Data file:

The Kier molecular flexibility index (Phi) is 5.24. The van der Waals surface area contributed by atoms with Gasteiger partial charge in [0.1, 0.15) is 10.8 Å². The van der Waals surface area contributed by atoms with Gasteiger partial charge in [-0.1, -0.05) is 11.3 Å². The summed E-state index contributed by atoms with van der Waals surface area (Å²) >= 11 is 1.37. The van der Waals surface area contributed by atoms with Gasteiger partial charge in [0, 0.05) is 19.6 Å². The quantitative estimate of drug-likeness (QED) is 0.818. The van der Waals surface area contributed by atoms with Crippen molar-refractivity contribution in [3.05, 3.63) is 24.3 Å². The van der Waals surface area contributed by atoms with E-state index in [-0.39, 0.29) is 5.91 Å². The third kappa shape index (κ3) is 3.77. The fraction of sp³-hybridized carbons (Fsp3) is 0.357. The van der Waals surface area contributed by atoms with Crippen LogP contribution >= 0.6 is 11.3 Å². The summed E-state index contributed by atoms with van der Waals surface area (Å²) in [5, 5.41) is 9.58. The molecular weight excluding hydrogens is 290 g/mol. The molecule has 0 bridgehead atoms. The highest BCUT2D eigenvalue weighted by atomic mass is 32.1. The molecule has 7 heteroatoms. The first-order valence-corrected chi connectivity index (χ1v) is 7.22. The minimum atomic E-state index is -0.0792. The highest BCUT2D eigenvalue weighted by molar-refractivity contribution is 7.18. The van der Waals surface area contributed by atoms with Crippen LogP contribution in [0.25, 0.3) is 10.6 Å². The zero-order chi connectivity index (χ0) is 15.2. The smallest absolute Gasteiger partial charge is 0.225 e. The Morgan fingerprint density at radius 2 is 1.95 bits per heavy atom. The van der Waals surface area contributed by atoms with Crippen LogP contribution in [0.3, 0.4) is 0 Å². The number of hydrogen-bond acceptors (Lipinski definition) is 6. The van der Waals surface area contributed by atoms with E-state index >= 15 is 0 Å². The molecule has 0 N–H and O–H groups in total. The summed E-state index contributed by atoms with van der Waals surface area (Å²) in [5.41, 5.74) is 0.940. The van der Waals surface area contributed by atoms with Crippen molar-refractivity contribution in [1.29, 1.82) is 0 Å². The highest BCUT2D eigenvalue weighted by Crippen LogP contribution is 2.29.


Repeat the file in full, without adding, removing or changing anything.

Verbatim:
The Kier molecular flexibility index (Phi) is 5.24. The van der Waals surface area contributed by atoms with Gasteiger partial charge in [0.1, 0.15) is 10.8 Å². The van der Waals surface area contributed by atoms with Gasteiger partial charge in [-0.1, -0.05) is 11.3 Å². The summed E-state index contributed by atoms with van der Waals surface area (Å²) >= 11 is 1.37. The van der Waals surface area contributed by atoms with Gasteiger partial charge in [0, 0.05) is 19.6 Å². The quantitative estimate of drug-likeness (QED) is 0.818. The van der Waals surface area contributed by atoms with Crippen molar-refractivity contribution in [3.05, 3.63) is 24.3 Å². The van der Waals surface area contributed by atoms with E-state index in [-0.39, 0.29) is 5.91 Å². The third kappa shape index (κ3) is 3.77. The fraction of sp³-hybridized carbons (Fsp3) is 0.357. The van der Waals surface area contributed by atoms with Crippen LogP contribution >= 0.6 is 11.3 Å². The summed E-state index contributed by atoms with van der Waals surface area (Å²) in [5, 5.41) is 9.58. The molecular weight excluding hydrogens is 290 g/mol. The molecule has 0 bridgehead atoms. The highest BCUT2D eigenvalue weighted by atomic mass is 32.1. The molecule has 7 heteroatoms. The first-order valence-corrected chi connectivity index (χ1v) is 7.22. The minimum atomic E-state index is -0.0792. The highest BCUT2D eigenvalue weighted by molar-refractivity contribution is 7.18. The van der Waals surface area contributed by atoms with Crippen LogP contribution in [0.25, 0.3) is 10.6 Å². The zero-order chi connectivity index (χ0) is 15.2. The smallest absolute Gasteiger partial charge is 0.225 e. The Morgan fingerprint density at radius 2 is 1.95 bits per heavy atom. The van der Waals surface area contributed by atoms with Crippen LogP contribution in [0.3, 0.4) is 0 Å². The number of hydrogen-bond acceptors (Lipinski definition) is 6. The van der Waals surface area contributed by atoms with E-state index >= 15 is 0 Å². The molecule has 0 N–H and O–H groups in total. The summed E-state index contributed by atoms with van der Waals surface area (Å²) in [5.41, 5.74) is 0.940. The van der Waals surface area contributed by atoms with Crippen molar-refractivity contribution in [1.29, 1.82) is 0 Å². The highest BCUT2D eigenvalue weighted by Crippen LogP contribution is 2.29.